Consumer prices in South Korea rose 2.0 percent on year in November as strong oil and fresh food prices fueled inflation near the policy target, adding woes to households struggling under stagnant income and economy on top of higher interest rates.
According to Statistics Korea on Tuesday, the country’s consumer price index (CPI) gained 2.0 percent against a year-ago period, maintaining the country`s inflation target of “around 2 percent” for the second straight month. It was for the first time in 14 months that the nation’s consumer price index rose by 2 percent for two months in a row.
The gain in CPI was mainly led by a surge in prices of agricultural products and energy costs, according to data.
In November, prices of agricultural, livestock and fishery products surged 7.5 percent on year, bumping up the headline index by 0.6 percentage point. Prices of agricultural produce jumped 14.4 percent and fishery products gained 3.0 percent, while livestock prices dropped 1.5 percent.
Petroleum prices also went up sharply in November. It soared 6.5 percent on year and pushed up the headline index by 0.3 percentage point, with diesel prices up 9.1 percent and gasoline 5.1 percent. The rapid price gains in fuel boosted prices of industrial goods by 1.5 percent, driving up the headline index by 0.47 percentage point.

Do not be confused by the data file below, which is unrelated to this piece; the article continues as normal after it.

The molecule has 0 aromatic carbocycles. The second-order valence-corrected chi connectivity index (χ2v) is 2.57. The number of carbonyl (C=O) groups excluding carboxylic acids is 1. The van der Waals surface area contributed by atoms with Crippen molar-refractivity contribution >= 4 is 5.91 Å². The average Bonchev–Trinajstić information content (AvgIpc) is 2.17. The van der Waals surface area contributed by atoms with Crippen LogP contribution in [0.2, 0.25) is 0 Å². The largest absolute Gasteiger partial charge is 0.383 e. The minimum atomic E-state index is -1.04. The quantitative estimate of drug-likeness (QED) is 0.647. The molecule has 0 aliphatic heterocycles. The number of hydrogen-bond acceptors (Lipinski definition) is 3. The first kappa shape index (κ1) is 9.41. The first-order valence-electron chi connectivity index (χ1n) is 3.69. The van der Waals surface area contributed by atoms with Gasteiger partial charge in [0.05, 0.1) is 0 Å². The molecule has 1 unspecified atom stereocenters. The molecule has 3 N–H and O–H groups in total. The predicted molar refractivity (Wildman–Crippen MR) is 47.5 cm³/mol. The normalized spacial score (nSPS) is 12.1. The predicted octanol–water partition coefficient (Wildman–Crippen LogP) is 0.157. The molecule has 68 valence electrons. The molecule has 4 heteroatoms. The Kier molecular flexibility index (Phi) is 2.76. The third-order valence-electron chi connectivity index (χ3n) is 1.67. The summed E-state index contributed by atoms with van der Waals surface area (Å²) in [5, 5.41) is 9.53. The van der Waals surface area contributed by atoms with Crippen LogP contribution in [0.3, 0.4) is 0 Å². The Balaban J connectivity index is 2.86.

Service prices, which account for the largest share in CPI, gained 1.5 percent, lifting the CPI by 0.82 percentage point. Individual service fees rose 2.5 percent, boosted by cost increases in dining out by 2.5 percent, apartment complex management 4.0 percent and housekeeping 11.4 percent.
The index for everyday expenses reflecting spending for staple food and utility fees rose 2.1 percent on year, with the fresh food index surging 10.4 percent.
Core inflation, which excludes volatile oil and agricultural product costs, rose 1.3 percent in November from the same period last year. The CPI without food and energy, the standard by the Organization for Economic Cooperation and Development (OECD), grew 1.1 percent on year but slipped 0.1 percent on month.
The Bank of Korea last week raised the benchmark interest rate to 1.75 percent from 1.50 percent last week, its first rate action in a year, pointing to the price levels near the target. It however claimed it will maintain “accommodative” monetary policy as other data indicate a slowdown in the country’s overall economic activity.
By Moon Jae-yong and Choi Mira
[ⓒ Pulse by Maeil Business Newspaper & mk.co.kr, All rights reserved]